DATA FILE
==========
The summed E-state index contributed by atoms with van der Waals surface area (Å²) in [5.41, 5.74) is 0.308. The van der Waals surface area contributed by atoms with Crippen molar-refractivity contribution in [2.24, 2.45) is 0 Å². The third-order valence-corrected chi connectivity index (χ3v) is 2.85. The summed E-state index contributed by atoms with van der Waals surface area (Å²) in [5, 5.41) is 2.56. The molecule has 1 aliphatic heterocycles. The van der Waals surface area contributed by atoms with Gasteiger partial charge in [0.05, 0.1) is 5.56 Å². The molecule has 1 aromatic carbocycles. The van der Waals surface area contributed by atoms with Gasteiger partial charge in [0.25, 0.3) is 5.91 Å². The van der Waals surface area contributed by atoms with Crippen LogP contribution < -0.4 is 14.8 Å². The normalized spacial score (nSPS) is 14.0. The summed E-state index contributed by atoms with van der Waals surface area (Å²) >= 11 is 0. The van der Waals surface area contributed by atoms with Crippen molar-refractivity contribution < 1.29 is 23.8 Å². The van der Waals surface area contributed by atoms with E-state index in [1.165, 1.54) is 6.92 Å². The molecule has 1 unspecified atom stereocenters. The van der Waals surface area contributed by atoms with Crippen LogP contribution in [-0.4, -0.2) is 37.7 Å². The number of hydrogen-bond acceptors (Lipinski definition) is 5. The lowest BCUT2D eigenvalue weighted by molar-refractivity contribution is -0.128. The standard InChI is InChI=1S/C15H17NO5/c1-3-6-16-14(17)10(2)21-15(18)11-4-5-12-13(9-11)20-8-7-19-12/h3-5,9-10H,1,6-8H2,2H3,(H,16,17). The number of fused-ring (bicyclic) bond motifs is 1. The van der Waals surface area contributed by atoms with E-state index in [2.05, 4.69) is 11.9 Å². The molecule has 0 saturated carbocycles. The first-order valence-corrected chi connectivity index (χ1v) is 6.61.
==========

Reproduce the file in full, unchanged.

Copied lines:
The summed E-state index contributed by atoms with van der Waals surface area (Å²) in [5.41, 5.74) is 0.308. The van der Waals surface area contributed by atoms with Crippen molar-refractivity contribution in [2.24, 2.45) is 0 Å². The third-order valence-corrected chi connectivity index (χ3v) is 2.85. The summed E-state index contributed by atoms with van der Waals surface area (Å²) in [5, 5.41) is 2.56. The molecule has 1 aliphatic heterocycles. The van der Waals surface area contributed by atoms with Gasteiger partial charge in [0.05, 0.1) is 5.56 Å². The molecule has 1 aromatic carbocycles. The van der Waals surface area contributed by atoms with Gasteiger partial charge in [0.25, 0.3) is 5.91 Å². The van der Waals surface area contributed by atoms with Crippen LogP contribution < -0.4 is 14.8 Å². The normalized spacial score (nSPS) is 14.0. The summed E-state index contributed by atoms with van der Waals surface area (Å²) >= 11 is 0. The van der Waals surface area contributed by atoms with Crippen molar-refractivity contribution < 1.29 is 23.8 Å². The van der Waals surface area contributed by atoms with E-state index in [1.165, 1.54) is 6.92 Å². The molecule has 1 unspecified atom stereocenters. The van der Waals surface area contributed by atoms with Crippen LogP contribution in [-0.4, -0.2) is 37.7 Å². The number of hydrogen-bond acceptors (Lipinski definition) is 5. The lowest BCUT2D eigenvalue weighted by molar-refractivity contribution is -0.128. The standard InChI is InChI=1S/C15H17NO5/c1-3-6-16-14(17)10(2)21-15(18)11-4-5-12-13(9-11)20-8-7-19-12/h3-5,9-10H,1,6-8H2,2H3,(H,16,17). The number of fused-ring (bicyclic) bond motifs is 1. The van der Waals surface area contributed by atoms with E-state index in [2.05, 4.69) is 11.9 Å². The molecule has 0 saturated carbocycles. The first-order valence-corrected chi connectivity index (χ1v) is 6.61.